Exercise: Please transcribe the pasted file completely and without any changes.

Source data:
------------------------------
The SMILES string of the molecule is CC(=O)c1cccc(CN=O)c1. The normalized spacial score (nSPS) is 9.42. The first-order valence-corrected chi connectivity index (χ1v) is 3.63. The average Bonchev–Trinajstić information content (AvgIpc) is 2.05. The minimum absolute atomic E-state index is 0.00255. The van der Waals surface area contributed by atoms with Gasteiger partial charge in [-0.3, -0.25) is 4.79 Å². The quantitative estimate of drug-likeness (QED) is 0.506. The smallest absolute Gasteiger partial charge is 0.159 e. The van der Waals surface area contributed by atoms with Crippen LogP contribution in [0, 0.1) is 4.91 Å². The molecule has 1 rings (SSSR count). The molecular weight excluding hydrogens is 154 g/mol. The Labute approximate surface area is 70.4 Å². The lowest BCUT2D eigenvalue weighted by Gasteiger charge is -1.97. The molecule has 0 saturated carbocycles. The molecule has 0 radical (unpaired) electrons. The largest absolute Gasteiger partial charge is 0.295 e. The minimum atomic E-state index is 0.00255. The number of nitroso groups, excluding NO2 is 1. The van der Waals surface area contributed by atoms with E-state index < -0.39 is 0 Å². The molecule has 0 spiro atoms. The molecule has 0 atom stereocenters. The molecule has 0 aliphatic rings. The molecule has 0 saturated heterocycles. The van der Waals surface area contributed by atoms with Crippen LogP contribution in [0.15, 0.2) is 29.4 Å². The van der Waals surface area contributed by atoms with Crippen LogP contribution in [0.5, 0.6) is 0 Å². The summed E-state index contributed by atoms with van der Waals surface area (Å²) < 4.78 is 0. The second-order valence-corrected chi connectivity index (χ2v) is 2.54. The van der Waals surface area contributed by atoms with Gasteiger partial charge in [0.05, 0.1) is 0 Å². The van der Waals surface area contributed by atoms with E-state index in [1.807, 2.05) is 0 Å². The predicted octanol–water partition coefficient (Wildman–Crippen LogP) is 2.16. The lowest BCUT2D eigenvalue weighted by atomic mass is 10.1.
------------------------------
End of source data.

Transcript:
The SMILES string of the molecule is CC(=O)c1cccc(CN=O)c1. The normalized spacial score (nSPS) is 9.42. The first-order valence-corrected chi connectivity index (χ1v) is 3.63. The average Bonchev–Trinajstić information content (AvgIpc) is 2.05. The minimum absolute atomic E-state index is 0.00255. The van der Waals surface area contributed by atoms with Gasteiger partial charge in [-0.3, -0.25) is 4.79 Å². The quantitative estimate of drug-likeness (QED) is 0.506. The smallest absolute Gasteiger partial charge is 0.159 e. The van der Waals surface area contributed by atoms with Crippen LogP contribution in [0, 0.1) is 4.91 Å². The molecule has 1 rings (SSSR count). The molecular weight excluding hydrogens is 154 g/mol. The Labute approximate surface area is 70.4 Å². The lowest BCUT2D eigenvalue weighted by Gasteiger charge is -1.97. The molecule has 0 saturated carbocycles. The molecule has 0 radical (unpaired) electrons. The largest absolute Gasteiger partial charge is 0.295 e. The minimum atomic E-state index is 0.00255. The number of nitroso groups, excluding NO2 is 1. The van der Waals surface area contributed by atoms with E-state index < -0.39 is 0 Å². The molecule has 0 spiro atoms. The molecule has 0 atom stereocenters. The molecule has 0 aliphatic rings. The molecule has 0 saturated heterocycles. The van der Waals surface area contributed by atoms with Crippen LogP contribution in [0.15, 0.2) is 29.4 Å². The van der Waals surface area contributed by atoms with Crippen LogP contribution in [0.5, 0.6) is 0 Å². The summed E-state index contributed by atoms with van der Waals surface area (Å²) < 4.78 is 0. The second-order valence-corrected chi connectivity index (χ2v) is 2.54. The van der Waals surface area contributed by atoms with Gasteiger partial charge in [0.05, 0.1) is 0 Å². The van der Waals surface area contributed by atoms with E-state index in [1.807, 2.05) is 0 Å². The predicted octanol–water partition coefficient (Wildman–Crippen LogP) is 2.16. The lowest BCUT2D eigenvalue weighted by atomic mass is 10.1.